The fine folks at IGN have put together some benchmark tests comparing the new iPad’s A5X processing chip with the NVIDIA Tegra 3. The findings indicate that while the A5X falls below both the iPad 2 and Tegra 3-powered ASUS Transformer Prime in processing speed, the A5X did in fact perform better when it came to graphics processing.

Scott Lowe at IGN:

[quote]As you can see, when freed from the binds of the new iPad’s staggeringly high-resolution display, the A5X was able to generate 15,412 frames at a rate of 138 FPS, while the iPad 2 rendered 10,143 frames at 90 FPS. Comparatively, the Transformer Prime pushed about 7,837 frames at 69 FPS and the Galaxy Tab 10.1 delivered 2,821 frames at 82 FPS … The results were similar in the off-screen Pro test with the new iPad delivering 12003 frames at 240FPS, the iPad 2 7339 frames at 147 FPS, the Transformer Prime 2794 frames at 56 FPS, and the Galaxy Tab 10.1 2169 frames at 43 FPS.[/quote]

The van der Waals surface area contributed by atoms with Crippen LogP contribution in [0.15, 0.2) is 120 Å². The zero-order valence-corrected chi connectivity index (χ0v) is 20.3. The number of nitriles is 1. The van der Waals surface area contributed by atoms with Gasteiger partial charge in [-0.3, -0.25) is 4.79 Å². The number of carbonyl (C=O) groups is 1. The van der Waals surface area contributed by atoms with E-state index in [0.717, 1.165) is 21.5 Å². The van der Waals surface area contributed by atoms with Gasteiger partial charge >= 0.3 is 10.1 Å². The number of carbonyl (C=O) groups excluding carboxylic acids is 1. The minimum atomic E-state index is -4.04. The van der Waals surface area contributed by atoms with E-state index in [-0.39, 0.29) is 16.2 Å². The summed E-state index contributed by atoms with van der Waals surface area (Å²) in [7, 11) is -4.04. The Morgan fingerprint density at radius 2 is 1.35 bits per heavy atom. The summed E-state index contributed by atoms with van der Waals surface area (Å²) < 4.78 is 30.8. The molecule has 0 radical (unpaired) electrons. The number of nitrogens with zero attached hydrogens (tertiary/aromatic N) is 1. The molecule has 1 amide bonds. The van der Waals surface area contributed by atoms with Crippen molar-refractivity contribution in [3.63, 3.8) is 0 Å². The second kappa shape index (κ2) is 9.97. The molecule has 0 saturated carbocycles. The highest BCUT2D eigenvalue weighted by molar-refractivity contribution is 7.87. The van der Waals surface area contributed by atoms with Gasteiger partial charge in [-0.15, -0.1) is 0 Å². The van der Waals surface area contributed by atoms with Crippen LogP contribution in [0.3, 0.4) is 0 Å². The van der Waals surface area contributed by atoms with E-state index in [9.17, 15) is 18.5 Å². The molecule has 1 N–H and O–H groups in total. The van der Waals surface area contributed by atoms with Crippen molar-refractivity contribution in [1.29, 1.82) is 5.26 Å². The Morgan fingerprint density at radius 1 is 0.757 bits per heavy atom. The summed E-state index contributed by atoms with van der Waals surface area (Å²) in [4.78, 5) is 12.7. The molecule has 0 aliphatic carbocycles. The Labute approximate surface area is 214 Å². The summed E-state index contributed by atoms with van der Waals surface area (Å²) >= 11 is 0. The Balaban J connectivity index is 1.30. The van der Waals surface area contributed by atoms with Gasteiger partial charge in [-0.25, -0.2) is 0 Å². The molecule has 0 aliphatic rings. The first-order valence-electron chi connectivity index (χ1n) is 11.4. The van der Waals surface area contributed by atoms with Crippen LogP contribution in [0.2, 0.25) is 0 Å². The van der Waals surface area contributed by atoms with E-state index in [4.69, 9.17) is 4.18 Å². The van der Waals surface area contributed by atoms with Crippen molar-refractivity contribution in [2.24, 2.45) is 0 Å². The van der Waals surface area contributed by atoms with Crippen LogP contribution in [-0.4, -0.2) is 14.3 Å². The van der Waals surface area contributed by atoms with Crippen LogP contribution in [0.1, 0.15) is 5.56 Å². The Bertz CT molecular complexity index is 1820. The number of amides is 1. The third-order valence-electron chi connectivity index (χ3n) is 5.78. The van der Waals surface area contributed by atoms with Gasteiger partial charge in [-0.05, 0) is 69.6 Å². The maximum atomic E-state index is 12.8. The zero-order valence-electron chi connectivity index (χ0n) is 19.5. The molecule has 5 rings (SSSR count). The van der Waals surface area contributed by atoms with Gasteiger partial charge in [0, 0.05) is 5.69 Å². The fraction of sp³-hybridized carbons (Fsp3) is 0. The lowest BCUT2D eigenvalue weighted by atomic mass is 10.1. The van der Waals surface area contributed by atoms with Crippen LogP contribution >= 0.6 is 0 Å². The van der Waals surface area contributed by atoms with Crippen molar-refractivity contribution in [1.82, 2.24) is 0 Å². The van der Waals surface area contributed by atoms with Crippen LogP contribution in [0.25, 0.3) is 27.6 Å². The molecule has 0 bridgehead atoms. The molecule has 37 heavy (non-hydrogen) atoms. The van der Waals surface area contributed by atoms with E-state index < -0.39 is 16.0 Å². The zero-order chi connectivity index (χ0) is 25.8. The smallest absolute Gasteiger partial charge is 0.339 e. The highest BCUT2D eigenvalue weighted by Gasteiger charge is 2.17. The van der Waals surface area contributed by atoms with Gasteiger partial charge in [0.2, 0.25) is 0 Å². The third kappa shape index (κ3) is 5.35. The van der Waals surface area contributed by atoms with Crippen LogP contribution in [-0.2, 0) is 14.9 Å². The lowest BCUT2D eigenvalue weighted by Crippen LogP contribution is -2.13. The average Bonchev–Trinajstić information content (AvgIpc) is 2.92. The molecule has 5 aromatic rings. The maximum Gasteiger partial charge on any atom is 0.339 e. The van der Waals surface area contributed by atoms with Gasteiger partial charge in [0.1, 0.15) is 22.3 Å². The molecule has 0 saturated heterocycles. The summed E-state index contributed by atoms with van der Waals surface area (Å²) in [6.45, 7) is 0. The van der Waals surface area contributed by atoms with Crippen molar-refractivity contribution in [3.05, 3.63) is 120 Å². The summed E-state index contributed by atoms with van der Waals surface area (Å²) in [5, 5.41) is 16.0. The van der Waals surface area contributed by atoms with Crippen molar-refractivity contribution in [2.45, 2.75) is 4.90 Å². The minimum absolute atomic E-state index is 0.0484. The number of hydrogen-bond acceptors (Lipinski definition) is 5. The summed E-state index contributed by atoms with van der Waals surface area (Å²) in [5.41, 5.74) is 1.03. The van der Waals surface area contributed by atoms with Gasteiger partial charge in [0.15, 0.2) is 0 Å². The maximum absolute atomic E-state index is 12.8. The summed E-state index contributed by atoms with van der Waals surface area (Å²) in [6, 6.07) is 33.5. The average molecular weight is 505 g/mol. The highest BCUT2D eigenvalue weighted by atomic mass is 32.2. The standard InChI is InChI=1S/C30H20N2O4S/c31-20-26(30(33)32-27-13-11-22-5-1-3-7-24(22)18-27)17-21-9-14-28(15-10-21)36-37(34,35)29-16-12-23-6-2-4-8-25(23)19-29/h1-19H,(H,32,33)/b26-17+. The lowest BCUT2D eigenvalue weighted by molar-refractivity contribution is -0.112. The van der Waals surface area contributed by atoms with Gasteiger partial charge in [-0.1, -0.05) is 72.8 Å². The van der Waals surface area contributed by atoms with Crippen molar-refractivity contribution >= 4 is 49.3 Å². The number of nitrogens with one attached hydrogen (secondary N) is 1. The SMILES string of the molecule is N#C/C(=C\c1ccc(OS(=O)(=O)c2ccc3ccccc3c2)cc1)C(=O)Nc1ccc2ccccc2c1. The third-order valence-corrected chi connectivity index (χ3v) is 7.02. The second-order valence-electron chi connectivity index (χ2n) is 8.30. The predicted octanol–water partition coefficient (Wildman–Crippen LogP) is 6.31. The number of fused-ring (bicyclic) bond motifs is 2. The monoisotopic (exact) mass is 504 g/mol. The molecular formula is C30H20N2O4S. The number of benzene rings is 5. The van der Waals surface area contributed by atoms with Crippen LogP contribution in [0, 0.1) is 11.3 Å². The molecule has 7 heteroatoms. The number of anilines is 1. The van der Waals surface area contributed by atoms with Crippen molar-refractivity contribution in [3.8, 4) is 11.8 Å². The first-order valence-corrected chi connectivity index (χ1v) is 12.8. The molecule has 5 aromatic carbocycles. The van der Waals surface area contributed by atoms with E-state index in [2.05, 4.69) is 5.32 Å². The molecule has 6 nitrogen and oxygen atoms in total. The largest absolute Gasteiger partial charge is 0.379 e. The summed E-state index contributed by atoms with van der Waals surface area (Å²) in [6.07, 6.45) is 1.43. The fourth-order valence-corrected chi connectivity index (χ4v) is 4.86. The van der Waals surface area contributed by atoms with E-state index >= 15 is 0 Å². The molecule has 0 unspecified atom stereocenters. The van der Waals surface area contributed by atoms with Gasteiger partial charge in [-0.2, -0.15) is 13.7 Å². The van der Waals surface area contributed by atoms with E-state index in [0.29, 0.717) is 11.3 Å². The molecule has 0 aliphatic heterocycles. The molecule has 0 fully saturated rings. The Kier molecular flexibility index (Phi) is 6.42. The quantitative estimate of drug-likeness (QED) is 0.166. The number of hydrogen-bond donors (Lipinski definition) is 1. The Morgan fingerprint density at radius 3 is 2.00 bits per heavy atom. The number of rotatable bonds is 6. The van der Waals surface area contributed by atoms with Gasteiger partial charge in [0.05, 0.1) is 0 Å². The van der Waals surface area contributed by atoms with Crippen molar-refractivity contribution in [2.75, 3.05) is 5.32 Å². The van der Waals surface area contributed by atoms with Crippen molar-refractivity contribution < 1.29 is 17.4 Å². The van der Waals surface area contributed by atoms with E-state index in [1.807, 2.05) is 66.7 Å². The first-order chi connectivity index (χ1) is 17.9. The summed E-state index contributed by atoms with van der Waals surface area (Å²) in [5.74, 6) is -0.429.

If you recall, during the keynote, Apple claimed that the new chipset was four times as powerful as the Tegra 3. The claims brought with them quite a bit of skepticism from NVIDIA and critics. We don’t put too much emphasis on benchmarks around the blog, but the results from the IGN test show some interesting gains and more interesting losses when it comes to the new iPad. Geekbench, GLBenchmark 2.1 Egypt, and GLBenchmark 2.1 Pro scores actually show the new iPad underperforming the iPad 2, albeit slightly. However, once the playing field is leveled, and the resolution is tested at an even 720p between the iPad 2 and the new iPad, the new iPad actually wipes the floor with the iPad 2.

These benchmarks really lend some credence to the argument that Apple feels they’ve hit a homerun with the iPad, thereby naming the device the  new iPad instead of iPad 3. The benchmarks also seem to show that Apple upgraded the device’s innards to solely drive the sexy Retina display. The processing power and net performance have pretty much remained the same between the two devices according to the benchmarks.

Via: IGN

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